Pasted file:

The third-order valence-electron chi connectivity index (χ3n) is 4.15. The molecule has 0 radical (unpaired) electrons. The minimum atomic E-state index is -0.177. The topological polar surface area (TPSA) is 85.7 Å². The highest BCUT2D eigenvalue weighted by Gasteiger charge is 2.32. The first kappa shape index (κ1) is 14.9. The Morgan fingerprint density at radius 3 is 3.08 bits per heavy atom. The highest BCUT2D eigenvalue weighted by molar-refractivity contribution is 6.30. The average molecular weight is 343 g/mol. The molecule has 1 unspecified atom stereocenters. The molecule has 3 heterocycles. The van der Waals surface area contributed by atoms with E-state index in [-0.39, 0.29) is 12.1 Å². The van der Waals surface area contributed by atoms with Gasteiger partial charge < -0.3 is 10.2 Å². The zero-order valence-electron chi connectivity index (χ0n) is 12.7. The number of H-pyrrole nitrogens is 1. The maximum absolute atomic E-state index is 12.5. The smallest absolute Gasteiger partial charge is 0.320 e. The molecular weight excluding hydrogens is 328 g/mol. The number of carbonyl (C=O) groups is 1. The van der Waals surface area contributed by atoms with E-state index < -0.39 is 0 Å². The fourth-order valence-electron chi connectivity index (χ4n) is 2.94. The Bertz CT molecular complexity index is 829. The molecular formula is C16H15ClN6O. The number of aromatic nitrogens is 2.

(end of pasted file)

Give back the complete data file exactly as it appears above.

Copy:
The third-order valence-electron chi connectivity index (χ3n) is 4.15. The molecule has 0 radical (unpaired) electrons. The minimum atomic E-state index is -0.177. The topological polar surface area (TPSA) is 85.7 Å². The highest BCUT2D eigenvalue weighted by Gasteiger charge is 2.32. The first kappa shape index (κ1) is 14.9. The Morgan fingerprint density at radius 3 is 3.08 bits per heavy atom. The highest BCUT2D eigenvalue weighted by molar-refractivity contribution is 6.30. The average molecular weight is 343 g/mol. The molecule has 1 unspecified atom stereocenters. The molecule has 3 heterocycles. The van der Waals surface area contributed by atoms with E-state index in [-0.39, 0.29) is 12.1 Å². The van der Waals surface area contributed by atoms with Gasteiger partial charge < -0.3 is 10.2 Å². The zero-order valence-electron chi connectivity index (χ0n) is 12.7. The number of H-pyrrole nitrogens is 1. The maximum absolute atomic E-state index is 12.5. The smallest absolute Gasteiger partial charge is 0.320 e. The molecular weight excluding hydrogens is 328 g/mol. The number of carbonyl (C=O) groups is 1. The van der Waals surface area contributed by atoms with E-state index < -0.39 is 0 Å². The fourth-order valence-electron chi connectivity index (χ4n) is 2.94. The Bertz CT molecular complexity index is 829. The molecular formula is C16H15ClN6O. The number of aromatic nitrogens is 2.